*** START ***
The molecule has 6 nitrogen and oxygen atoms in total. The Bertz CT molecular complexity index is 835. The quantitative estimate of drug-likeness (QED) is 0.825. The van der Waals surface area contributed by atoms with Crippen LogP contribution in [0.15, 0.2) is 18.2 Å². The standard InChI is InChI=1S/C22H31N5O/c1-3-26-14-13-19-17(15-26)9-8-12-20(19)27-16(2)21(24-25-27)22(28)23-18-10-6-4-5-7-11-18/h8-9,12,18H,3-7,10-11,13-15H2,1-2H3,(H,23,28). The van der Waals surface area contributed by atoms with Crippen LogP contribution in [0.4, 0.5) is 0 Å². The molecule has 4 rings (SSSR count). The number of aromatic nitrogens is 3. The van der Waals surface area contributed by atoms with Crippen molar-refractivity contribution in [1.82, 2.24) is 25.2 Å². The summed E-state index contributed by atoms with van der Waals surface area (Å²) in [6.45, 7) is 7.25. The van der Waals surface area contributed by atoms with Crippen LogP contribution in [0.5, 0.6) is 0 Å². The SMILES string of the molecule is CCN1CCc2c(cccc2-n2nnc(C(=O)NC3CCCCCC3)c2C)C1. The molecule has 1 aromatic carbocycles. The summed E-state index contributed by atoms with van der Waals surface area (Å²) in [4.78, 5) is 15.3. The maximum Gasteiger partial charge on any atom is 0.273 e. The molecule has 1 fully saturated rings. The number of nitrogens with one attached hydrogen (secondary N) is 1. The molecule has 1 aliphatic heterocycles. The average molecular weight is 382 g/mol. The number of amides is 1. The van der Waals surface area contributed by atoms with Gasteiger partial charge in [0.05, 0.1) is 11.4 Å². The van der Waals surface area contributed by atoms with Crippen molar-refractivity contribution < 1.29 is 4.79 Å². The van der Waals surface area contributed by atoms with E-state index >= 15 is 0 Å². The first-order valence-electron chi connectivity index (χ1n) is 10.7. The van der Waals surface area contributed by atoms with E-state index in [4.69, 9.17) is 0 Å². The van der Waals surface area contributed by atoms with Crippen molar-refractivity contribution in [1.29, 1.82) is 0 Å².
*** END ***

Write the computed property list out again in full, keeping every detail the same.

The molecule has 6 nitrogen and oxygen atoms in total. The Bertz CT molecular complexity index is 835. The quantitative estimate of drug-likeness (QED) is 0.825. The van der Waals surface area contributed by atoms with Crippen LogP contribution in [0.15, 0.2) is 18.2 Å². The standard InChI is InChI=1S/C22H31N5O/c1-3-26-14-13-19-17(15-26)9-8-12-20(19)27-16(2)21(24-25-27)22(28)23-18-10-6-4-5-7-11-18/h8-9,12,18H,3-7,10-11,13-15H2,1-2H3,(H,23,28). The van der Waals surface area contributed by atoms with Crippen LogP contribution in [0.4, 0.5) is 0 Å². The molecule has 4 rings (SSSR count). The number of aromatic nitrogens is 3. The van der Waals surface area contributed by atoms with Crippen molar-refractivity contribution in [1.82, 2.24) is 25.2 Å². The summed E-state index contributed by atoms with van der Waals surface area (Å²) in [6.45, 7) is 7.25. The van der Waals surface area contributed by atoms with Crippen LogP contribution in [0.5, 0.6) is 0 Å². The SMILES string of the molecule is CCN1CCc2c(cccc2-n2nnc(C(=O)NC3CCCCCC3)c2C)C1. The molecule has 1 aromatic carbocycles. The summed E-state index contributed by atoms with van der Waals surface area (Å²) in [4.78, 5) is 15.3. The maximum Gasteiger partial charge on any atom is 0.273 e. The molecule has 1 fully saturated rings. The number of nitrogens with one attached hydrogen (secondary N) is 1. The molecule has 1 aliphatic heterocycles. The average molecular weight is 382 g/mol. The number of amides is 1. The van der Waals surface area contributed by atoms with Gasteiger partial charge in [0.05, 0.1) is 11.4 Å². The van der Waals surface area contributed by atoms with Crippen molar-refractivity contribution < 1.29 is 4.79 Å². The van der Waals surface area contributed by atoms with E-state index >= 15 is 0 Å². The first-order valence-electron chi connectivity index (χ1n) is 10.7. The van der Waals surface area contributed by atoms with E-state index in [4.69, 9.17) is 0 Å². The van der Waals surface area contributed by atoms with Crippen molar-refractivity contribution in [1.29, 1.82) is 0 Å².